Autonomy snaps up Interwoven for £560m

Autonomy snaps up Interwoven for £560m

Summary: The Cambridge company known for enterprise search believes purchase of the US software maker will strengthen its compliance reach


Autonomy, a Cambridge-based infrastructure software company, has agreed to buy US content-management software specialist Interwoven for $775m (£564m).

The acquisition, announced on Thursday, is intended to marry Autonomy's strength in enterprise search with Interwoven's skills in web-content management. It should also improve Autonomy's access to the global legal and compliance industry through Interwoven's existing connections with these, Autonomy said in a statement. It expects the new combined customer base to number more than 20,000.

The two companies see compliance as a key area for them. "The combination of Autonomy and Interwoven, industry leaders in meaning-based computing and document and content-management respectively, will continue the extension of Autonomy's Idol [software product] as a key element of the regulatory, legal and compliance industries," Mike Lynch, group chief executive of Autonomy, said in the statement.

Idol, or 'intelligent data operating layer', is a key part of Autonomy's infrastructure software, which helps organisations automate the analysis of their information. It collects indexed data from a system and stores it in its proprietary structure for fast processing and retrieval of data. The aim is for enterprise systems to work on unstructured data as easily and quickly as they work with structured data.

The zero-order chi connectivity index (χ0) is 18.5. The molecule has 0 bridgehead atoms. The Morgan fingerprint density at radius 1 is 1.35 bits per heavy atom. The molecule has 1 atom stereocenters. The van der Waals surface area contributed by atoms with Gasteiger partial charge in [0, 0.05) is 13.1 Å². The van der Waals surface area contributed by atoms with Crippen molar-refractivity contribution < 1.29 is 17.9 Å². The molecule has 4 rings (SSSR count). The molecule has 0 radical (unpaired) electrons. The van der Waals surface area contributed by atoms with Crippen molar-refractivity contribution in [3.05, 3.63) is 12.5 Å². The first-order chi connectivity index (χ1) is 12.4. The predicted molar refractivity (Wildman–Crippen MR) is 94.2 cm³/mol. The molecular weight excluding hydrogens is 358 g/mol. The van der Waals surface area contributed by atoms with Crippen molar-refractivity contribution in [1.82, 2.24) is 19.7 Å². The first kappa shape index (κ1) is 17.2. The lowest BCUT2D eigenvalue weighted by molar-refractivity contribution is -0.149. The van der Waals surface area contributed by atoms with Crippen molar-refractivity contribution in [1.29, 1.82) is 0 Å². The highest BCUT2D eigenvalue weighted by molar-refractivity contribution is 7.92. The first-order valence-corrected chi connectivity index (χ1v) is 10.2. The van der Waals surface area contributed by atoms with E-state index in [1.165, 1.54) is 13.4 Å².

"The intelligence of Autonomy's Idol technology can be used to extend Interwoven's web-content capabilities across 100,000 corporate websites, intranets and extranets already powered by Interwoven," Autonomy said.

In the proposed acquisition, Autonomy is offering stockholders $16.20 in cash for each outstanding Interwoven share, which closed at $11.84 on the Nasdaq on Wednesday.

Topic: Legal


Colin Barker is based in London and is Senior Reporter for ZDNet. He has been writing about the IT business for some 30-plus years. He still enjoys it.

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